Michael Jordan was selected as the third overall pick in the 1984 NBA draft after Hakeem Olajuwon and Sam Bowie. It was an era dominated by the big men, and Michael was not an extraordinary prospect coming out of college. No one had foreshadowed his greatness. In fact, before receiving a signing bonus of $250,000, he had a unique pre-draft workout, as narrated in ‘Michael Jordan: The Life‘ by Roland Lazenby.

Michael Jordan showed signs of greatness while playing for the University of North Carolina. He won the NCAA championships with the Tar-Heels and was awarded the 1984 National Player of the Year. Despite the achievements, he dropped two places in the draft as the Houston Rockets elected to select the 7ft center in Hakeem while Portland made the terrible decision of selecting center Sam Bowie. This led Michael right into the lap of the Chicago Bulls.

Michael Jordan’s Unique Pre-Draft Workout
As a process in the NBA, the players named in the draft class have to undergo a mandatory Pre-Draft workout. The workout involves a series of drills that tests the skills, endurance, stamina, and speed of the players. However, Jordan did none of that and had a rather easy entry to the league. All he had to do was show up for an interview. Here is an excerpt from the book:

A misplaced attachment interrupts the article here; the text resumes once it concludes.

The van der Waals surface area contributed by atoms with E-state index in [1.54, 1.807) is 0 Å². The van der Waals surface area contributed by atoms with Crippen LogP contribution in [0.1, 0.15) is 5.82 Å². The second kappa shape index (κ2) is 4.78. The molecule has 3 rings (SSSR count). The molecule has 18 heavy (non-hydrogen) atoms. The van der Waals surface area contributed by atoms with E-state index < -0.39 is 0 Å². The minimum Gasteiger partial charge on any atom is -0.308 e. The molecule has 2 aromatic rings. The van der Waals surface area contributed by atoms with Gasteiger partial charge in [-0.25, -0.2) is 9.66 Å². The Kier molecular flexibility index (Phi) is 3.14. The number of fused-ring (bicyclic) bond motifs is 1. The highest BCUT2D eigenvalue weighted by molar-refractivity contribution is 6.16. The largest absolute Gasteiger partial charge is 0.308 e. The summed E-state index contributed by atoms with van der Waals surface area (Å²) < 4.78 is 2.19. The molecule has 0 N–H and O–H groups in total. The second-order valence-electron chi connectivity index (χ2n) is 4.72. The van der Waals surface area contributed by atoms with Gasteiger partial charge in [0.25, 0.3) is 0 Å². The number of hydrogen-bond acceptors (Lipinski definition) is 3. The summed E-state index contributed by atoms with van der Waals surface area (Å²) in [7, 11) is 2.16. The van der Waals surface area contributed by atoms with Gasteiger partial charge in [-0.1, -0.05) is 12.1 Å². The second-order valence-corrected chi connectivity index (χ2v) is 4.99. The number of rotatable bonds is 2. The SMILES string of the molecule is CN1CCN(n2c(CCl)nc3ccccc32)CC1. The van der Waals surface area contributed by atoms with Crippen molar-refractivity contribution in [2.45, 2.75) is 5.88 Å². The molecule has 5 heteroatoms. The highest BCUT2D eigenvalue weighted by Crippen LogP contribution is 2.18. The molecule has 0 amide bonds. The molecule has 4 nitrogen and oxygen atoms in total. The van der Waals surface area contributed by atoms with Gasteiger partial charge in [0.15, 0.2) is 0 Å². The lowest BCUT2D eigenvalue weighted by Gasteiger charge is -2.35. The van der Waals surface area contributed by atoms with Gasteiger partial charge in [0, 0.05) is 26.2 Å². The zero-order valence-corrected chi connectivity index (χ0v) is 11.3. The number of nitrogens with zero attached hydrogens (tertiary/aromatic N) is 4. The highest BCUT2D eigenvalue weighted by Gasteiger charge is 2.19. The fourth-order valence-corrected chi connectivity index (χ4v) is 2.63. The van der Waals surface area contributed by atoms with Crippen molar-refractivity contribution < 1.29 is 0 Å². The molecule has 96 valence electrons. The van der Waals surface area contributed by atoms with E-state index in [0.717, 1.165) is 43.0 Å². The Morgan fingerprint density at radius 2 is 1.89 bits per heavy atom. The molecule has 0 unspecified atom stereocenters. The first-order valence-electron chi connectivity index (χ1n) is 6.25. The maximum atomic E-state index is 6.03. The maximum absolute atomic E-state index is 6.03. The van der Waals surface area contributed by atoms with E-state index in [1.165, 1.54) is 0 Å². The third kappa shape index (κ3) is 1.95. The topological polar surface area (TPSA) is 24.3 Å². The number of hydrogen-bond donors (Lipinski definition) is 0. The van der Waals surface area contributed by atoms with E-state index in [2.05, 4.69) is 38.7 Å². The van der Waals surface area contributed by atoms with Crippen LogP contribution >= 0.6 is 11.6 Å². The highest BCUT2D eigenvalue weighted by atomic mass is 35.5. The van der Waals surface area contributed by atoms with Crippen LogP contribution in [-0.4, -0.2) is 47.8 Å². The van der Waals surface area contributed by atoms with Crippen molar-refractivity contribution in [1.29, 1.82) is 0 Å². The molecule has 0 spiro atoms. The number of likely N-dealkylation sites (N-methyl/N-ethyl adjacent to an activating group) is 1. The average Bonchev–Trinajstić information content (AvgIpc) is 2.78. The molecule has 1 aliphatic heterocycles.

“Nobody, including me, knew Jordan was going to turn out to be what he became,” Thorn recalled. “We didn’t work him out before the draft, but we interviewed him. He was confident. He felt he was gonna be good. It was obvious that Michael believed in himself, but even he had no idea just how good he was going to be.”

The General Manager of the Chicago Bulls – Rod Thorn, admitted to not knowing the extent to which Jordan would scale. Taking nothing away from his decorated college career, it must have been one hell of an interview with Jordan that convinced the Bulls team to draft him at No. 3. And boy, did they make the right decision!

Rod Thorn had his doubts about MJ
Rod Thorn was skeptical about drafting Michael Jordan as the third overall pick. In fact, he was looking to trade him but could not finalize a deal. In hindsight, Thorn must be thanking his lucky stars for possibly making the biggest mistake in the history of sports.

From the perspective of the General Manager, he was looking for a player that could help him win now. It was the era of the big men, and teams trusted them to transform the roster. Over the years, that notion has caught up with multiple teams and they have made blunders. Ask the Trail Blazers GM, and he would grudgingly admit it!